Christmas is one of my favorite festival, even though I don’t celebrate it. Especially since moving to Dubai I am doubly excited just looking at the huge ass displays they have at the malls and other central places.
And we are going on a three holiday starting tomorrow (read again: we don’t celebrate Christmas) to Fujairah. There are technically very few places to visit (or that is what Google says) so we will be enjoying our stay at the resort. I will be sharing the photos in my next Sunday post.
On the other news, I am all geared up for the New year and I am well equipped with plans for the blog. Yes that is plural and you know I tend to go overboard with the scheduling bit. Of course, the real problem comes with the execution, but that is a topic for another day. So yes, I have planned it all for January and I will keep planning.
Did you know that I am accepting guest posts from indie authors and people related to the indie publishing world for Elgee Writes? So if you are one, do sign up. If you know someone, please share this news with them!
And speaking of signing up, you can still up for my ‘Comment 4 Comment’ challenge right here! The more the merrier, I suppose.
On my blog
In case you missed my posts this week, here is a quick recap.
Blog engagement is crucial to making us motivated to keep blogging. It is that kind of validation we all love from our peers. Otherwise I might be just shouting at the void, right?
Well, we all need a community.
Last year I joined the 365 days commenting hosted by Read Write Love 28 and failed at it miserably. Obviously it was too much for me and I dropped out fairly early of the game. Apparently I need some encouragement and a lot of support to get to doing what I am supposed to do anyway.
Do you ever feel so disappointed in yourself when you don’t fall in love with a book? I did as I read The Forty rules of love. When I was in a reading slump a while ago, a friend of mine nudged (read as: pushed) me towards this one as this was one of her favorite books.
I had had few others recommending this book earlier, and the time had finally come for me to pick The Forty rules of love. So let us see how that turned out for me right?
The Forty rules of love is a story within a story. Ella, a married woman is going through a mid life crisis with a loveless marriage, a husband who is cheating on her and kids who don’t need her anymore.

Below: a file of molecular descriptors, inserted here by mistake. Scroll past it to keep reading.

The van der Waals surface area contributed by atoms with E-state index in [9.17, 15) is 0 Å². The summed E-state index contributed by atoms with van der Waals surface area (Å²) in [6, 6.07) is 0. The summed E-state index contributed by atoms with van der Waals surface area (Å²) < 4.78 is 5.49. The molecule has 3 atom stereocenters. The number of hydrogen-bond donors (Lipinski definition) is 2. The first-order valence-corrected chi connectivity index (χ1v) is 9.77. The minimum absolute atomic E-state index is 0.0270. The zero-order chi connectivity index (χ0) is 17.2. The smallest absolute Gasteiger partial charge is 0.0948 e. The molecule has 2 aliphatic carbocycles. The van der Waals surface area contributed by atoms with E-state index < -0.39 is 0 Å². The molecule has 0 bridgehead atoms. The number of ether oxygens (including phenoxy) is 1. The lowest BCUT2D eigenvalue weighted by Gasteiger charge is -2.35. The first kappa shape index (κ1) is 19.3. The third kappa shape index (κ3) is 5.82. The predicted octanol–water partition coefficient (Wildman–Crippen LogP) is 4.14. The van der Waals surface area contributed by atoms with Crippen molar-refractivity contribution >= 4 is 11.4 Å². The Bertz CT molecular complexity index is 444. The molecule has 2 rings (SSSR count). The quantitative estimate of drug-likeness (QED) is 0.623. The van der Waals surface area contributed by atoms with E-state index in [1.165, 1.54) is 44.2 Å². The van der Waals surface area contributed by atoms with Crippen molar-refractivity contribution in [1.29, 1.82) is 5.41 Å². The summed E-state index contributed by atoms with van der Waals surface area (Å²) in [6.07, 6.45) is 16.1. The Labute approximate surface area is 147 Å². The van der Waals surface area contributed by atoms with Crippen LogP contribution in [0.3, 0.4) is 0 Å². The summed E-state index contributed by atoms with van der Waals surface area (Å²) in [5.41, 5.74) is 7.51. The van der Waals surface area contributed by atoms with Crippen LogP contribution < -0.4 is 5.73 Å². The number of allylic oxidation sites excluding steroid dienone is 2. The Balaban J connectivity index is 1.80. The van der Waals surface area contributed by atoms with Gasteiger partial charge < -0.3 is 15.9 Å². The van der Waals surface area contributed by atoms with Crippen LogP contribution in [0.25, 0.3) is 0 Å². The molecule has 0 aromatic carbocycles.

When her young daughter announces that she is getting married to her boyfriend, Ella finds it hard to believe that people (i.e. her daughter) wanted to marry for love.
Ella is a beta reader who receives a manuscript from an author with whom she begins email conversation. She realizes that Aziz was so different from her and his beliefs and faith shock her as much as they enthuse her.
She continues to read his manuscript about two friends, Rumi and Sham and learns about their Dervish ways of life, which a part of Islam. Does the relationship between Ella and Aziz go any further? Does Ella’s perception of life change at all? Read The Forty rules of love to know further.
Book review of The Forty rules of love
As I was telling earlier, I tried so hard to like The Forty rules of love but I was left disappointed. And for once it was not because of my high expectations or the hype. I just failed to understand the whole point of the rules of love and completely disliked the preachy tone and wonder if it had anything to do with the translation or it was just the writing itself.
I wish it had a little bit lightheartedness in it to make it more fun to read. There were too many small characters to remember but I can understand why they were needed, to educate every rule. I still wish the characters had more depth, while they were all card board cut – the non religious were all evil and the religious ones were all love and simple.
The ideology behind the rules for the love to God and one another was novel and interesting (to a point).
Reading this story has increased my interest in reading the poems of Rumi which are well known.
Things that didn’t work for me
I wish the characters were more complex and deeper.
I didn’t like the moral, preachy tones that made it difficult to like the characters.
To be fair I have never had a thing for magical realism. Maybe I don’t get it well enough to appreciate it.
I am happy for all those for whom this book worked. But it didn’t for me, I understand why didn’t work for me. I might give the author another try, in a few years and maybe it will work then. Keeping my fingers crossed.